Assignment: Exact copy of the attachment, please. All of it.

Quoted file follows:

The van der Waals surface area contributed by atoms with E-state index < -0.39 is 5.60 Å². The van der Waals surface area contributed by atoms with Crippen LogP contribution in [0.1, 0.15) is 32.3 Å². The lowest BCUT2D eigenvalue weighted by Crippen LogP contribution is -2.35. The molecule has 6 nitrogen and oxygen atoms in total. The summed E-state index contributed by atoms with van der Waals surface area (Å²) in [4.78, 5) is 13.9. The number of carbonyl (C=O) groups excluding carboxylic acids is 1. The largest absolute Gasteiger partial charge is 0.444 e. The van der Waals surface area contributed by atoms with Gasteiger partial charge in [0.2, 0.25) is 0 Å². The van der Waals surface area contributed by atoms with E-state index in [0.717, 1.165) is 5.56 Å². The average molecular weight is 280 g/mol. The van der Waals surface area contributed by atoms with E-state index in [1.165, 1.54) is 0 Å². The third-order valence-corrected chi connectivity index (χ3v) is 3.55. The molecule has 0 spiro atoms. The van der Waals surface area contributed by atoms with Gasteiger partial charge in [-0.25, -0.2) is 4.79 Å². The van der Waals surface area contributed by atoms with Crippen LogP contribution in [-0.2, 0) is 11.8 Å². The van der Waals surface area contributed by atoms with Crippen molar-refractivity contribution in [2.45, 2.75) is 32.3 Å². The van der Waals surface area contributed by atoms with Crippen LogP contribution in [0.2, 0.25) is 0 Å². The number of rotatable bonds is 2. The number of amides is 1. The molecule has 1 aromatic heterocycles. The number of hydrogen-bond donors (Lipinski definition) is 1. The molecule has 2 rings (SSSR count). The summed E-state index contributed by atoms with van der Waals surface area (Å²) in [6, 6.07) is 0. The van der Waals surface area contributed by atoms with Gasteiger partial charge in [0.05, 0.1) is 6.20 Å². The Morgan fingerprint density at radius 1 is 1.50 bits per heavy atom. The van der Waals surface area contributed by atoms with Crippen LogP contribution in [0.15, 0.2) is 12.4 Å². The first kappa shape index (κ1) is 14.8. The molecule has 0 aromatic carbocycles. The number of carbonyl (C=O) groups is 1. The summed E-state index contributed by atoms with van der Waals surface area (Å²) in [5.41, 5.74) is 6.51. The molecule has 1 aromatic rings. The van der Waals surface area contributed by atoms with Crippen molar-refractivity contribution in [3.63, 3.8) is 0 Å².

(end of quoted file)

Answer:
The van der Waals surface area contributed by atoms with E-state index < -0.39 is 5.60 Å². The van der Waals surface area contributed by atoms with Crippen LogP contribution in [0.1, 0.15) is 32.3 Å². The lowest BCUT2D eigenvalue weighted by Crippen LogP contribution is -2.35. The molecule has 6 nitrogen and oxygen atoms in total. The summed E-state index contributed by atoms with van der Waals surface area (Å²) in [4.78, 5) is 13.9. The number of carbonyl (C=O) groups excluding carboxylic acids is 1. The largest absolute Gasteiger partial charge is 0.444 e. The van der Waals surface area contributed by atoms with Gasteiger partial charge in [0.2, 0.25) is 0 Å². The van der Waals surface area contributed by atoms with E-state index in [0.717, 1.165) is 5.56 Å². The average molecular weight is 280 g/mol. The van der Waals surface area contributed by atoms with E-state index in [1.165, 1.54) is 0 Å². The third-order valence-corrected chi connectivity index (χ3v) is 3.55. The molecule has 0 spiro atoms. The van der Waals surface area contributed by atoms with Gasteiger partial charge in [-0.25, -0.2) is 4.79 Å². The van der Waals surface area contributed by atoms with Crippen LogP contribution in [-0.2, 0) is 11.8 Å². The van der Waals surface area contributed by atoms with Crippen molar-refractivity contribution in [2.45, 2.75) is 32.3 Å². The van der Waals surface area contributed by atoms with Crippen LogP contribution in [0.2, 0.25) is 0 Å². The number of rotatable bonds is 2. The number of amides is 1. The molecule has 1 aromatic heterocycles. The number of hydrogen-bond donors (Lipinski definition) is 1. The molecule has 2 rings (SSSR count). The summed E-state index contributed by atoms with van der Waals surface area (Å²) in [6, 6.07) is 0. The van der Waals surface area contributed by atoms with Gasteiger partial charge in [0.05, 0.1) is 6.20 Å². The Morgan fingerprint density at radius 1 is 1.50 bits per heavy atom. The van der Waals surface area contributed by atoms with Crippen LogP contribution in [0.15, 0.2) is 12.4 Å². The first kappa shape index (κ1) is 14.8. The molecule has 0 aromatic carbocycles. The number of carbonyl (C=O) groups is 1. The summed E-state index contributed by atoms with van der Waals surface area (Å²) in [5.41, 5.74) is 6.51. The molecule has 1 aromatic rings. The van der Waals surface area contributed by atoms with Crippen molar-refractivity contribution in [3.63, 3.8) is 0 Å².